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Substance abuse and behavioral disorder counselors salary & career outlook

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Reality television programs like ""Intervention"" and celebrity tabloids have recently sparked public awareness of -- and perhaps interest in -- the treatment of addiction and behavioral disorders. But for most patients and families battling these disorders, it is substance abuse and behavioral disorder counselors -- not producers or paparazzi photographers -- who offer a path toward recovery. It can be an emotionally taxing, but rewarding career. If U.S. Bureau of Labor Statistics projections hold true, it might be a promising one, too (BLS.gov, 2012).

What substance abuse and behavioral disorder counselors do

Substance abuse and behavioral disorder counselors provide therapy and recovery support for patients battling addiction, including alcoholism, drug abuse, eating disorders or other behavioral problems. There are a number of tools they may use to accomplish this, including 12-step programs and community groups. While daily duties vary with experience, setting or specialty, the BLS reports these professionals usually perform the following tasks (BLS.gov, 2012):

  • Evaluating clients' mental and physical health, addiction and willingness to receive treatment
  • Establishing treatment plans and goals for clients
  • Reviewing treatment options with patients and their loved ones
  • Helping clients develop the perspective and skills necessary to recover from addiction
  • Working with patients to identify and remove barriers to their recovery
  • Teaching affected loved ones about addiction or other behavior disorders and helping them develop coping skills
  • Referring clients to programs and services that can support them during and after recovery
  • Developing outreach programs to educate communities about addiction and how to avoid it

The BLS notes that this job demands compassionate professionals with excellent listening, speaking and people skills. Most everything else can be mastered through substance abuse and behavioral addiction counselor schools or certification programs.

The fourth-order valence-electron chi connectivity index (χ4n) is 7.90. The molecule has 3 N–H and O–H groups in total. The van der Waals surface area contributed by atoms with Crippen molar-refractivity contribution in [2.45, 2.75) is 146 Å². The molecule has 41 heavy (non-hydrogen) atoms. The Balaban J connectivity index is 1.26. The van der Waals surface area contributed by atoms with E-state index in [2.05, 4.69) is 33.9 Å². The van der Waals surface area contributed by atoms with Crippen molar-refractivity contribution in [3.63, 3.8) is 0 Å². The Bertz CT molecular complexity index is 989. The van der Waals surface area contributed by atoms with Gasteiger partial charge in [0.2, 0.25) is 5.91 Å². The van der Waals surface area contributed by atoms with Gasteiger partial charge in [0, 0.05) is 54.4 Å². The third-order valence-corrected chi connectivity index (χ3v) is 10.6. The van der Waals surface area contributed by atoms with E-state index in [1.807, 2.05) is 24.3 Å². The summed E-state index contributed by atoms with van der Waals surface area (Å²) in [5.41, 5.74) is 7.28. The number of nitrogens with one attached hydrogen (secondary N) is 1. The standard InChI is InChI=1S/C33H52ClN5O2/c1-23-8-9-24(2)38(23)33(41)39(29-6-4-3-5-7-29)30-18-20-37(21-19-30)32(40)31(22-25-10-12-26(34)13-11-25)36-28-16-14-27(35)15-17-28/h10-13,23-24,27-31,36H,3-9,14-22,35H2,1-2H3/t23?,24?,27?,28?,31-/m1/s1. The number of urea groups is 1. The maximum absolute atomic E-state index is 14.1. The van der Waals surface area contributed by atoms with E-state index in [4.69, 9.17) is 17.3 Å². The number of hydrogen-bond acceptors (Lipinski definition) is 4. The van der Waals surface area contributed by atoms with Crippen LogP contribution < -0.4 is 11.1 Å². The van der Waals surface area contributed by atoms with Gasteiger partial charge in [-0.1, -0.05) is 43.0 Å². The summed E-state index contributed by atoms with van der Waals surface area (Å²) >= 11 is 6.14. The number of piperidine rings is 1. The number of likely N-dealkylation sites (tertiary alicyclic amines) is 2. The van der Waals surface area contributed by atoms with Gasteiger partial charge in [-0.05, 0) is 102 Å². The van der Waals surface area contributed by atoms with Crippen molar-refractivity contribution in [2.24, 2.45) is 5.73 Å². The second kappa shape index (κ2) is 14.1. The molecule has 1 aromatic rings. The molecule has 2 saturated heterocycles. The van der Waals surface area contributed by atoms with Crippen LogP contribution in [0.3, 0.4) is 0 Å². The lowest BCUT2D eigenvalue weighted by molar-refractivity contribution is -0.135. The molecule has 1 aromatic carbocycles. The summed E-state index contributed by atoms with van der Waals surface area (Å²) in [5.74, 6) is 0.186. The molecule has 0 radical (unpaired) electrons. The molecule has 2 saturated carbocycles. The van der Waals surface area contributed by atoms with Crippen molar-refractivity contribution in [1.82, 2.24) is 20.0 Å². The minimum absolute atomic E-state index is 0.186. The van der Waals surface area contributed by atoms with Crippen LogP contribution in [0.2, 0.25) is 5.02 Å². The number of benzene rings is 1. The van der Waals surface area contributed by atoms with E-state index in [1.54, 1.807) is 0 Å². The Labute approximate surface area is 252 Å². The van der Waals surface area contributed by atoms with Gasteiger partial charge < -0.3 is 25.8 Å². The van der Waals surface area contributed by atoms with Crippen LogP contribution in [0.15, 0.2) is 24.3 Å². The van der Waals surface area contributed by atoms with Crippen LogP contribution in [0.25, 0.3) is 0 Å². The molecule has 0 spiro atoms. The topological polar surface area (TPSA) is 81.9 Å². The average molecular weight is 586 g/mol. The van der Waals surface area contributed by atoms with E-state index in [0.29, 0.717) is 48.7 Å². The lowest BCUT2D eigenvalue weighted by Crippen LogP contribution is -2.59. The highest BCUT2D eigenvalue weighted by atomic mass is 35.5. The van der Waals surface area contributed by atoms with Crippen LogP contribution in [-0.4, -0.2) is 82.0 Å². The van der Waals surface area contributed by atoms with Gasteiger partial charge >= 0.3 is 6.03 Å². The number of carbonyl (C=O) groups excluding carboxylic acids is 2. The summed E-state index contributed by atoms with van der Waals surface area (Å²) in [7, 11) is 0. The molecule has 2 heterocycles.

How to start a career as a substance abuse or behavioral disorder counselor

There are a number of ways people can become a substance abuse or behavioral disorder counselor. According to the BLS, requirements range from high school diplomas to master's degrees (BLS.gov, 2012). Those working in private practice must be licensed, which means they must complete a master's degree and some clinical experience. Students may be able to complete at least some of their substance abuse and behavioral disorder counselor education online. This can be an especially helpful option for those already working in the field who want to improve their earnings or advancement prospects through additional training.

Salary stats and trends for substance abuse, behavioral disorder counselors

It can be difficult to estimate precisely how much you could earn in this field as a number of factors contribute. The BLS reports that the national median substance abuse and behavioral disorder counselor salary in 2011 was $38,560 with the bottom 10 percent of workers earning up to $25,280 and the top 10 percent of workers earning at least $60,220 (BLS.gov, 2011). These figures differ from those provided by the salary tracking website PayScale (payscale.com). According to PayScale, the national median substance abuse counselor salary in 2012 was $33,024. Behavior therapists earned a comparable $33,561. In both cases, earnings tended to improve with experience, education and certification or licensure.

Your employer can also impact your earnings. According to the BLS, the top paying industries employing substance abuse and behavioral disorder counselors in 2011 were:

  • Colleges, universities and professional schools: $54,710 mean national
  • Civic and social organizations: $51,900 mean national
  • Nursing care facilities: $51,600 mean national

When estimating how much you could earn as a substance abuse or behavioral disorder counselor, it is important to consider location, too. According to the BLS, the following states reported the highest mean salaries for these professionals in 2011:

  • Hawaii: $54,490
  • Michigan: $52,780
  • New Jersey: $49,810

Job market projections for substance abuse and behavioral disorder counselors

BLS projections suggest a favorable job market for substance abuse and behavioral disorder counselors. According to the Bureau, demand for these professionals is expected to grow by 27 percent between 2010 and 2020, which is faster than the average for all occupations nationally. An emerging recovery-focused criminal justice system may help fuel this demand, as might growing public knowledge and acceptance of substance abuse recovery programs.

The U.S. Department of Labor reports that the following states project the fastest growth in demand for substance abuse and behavioral disorder counselors between 2008 and 2018 (careerinfonet.org, 2011):

  • Arkansas (45 percent)
  • Rhode Island (31 percent)
  • Virginia (31 percent)

Wherever you work, and wherever you are in your career, you always have the option of brushing up your resume with additional training, either through substance abuse and behavioral disorder counselor schools or through professional certification programs.

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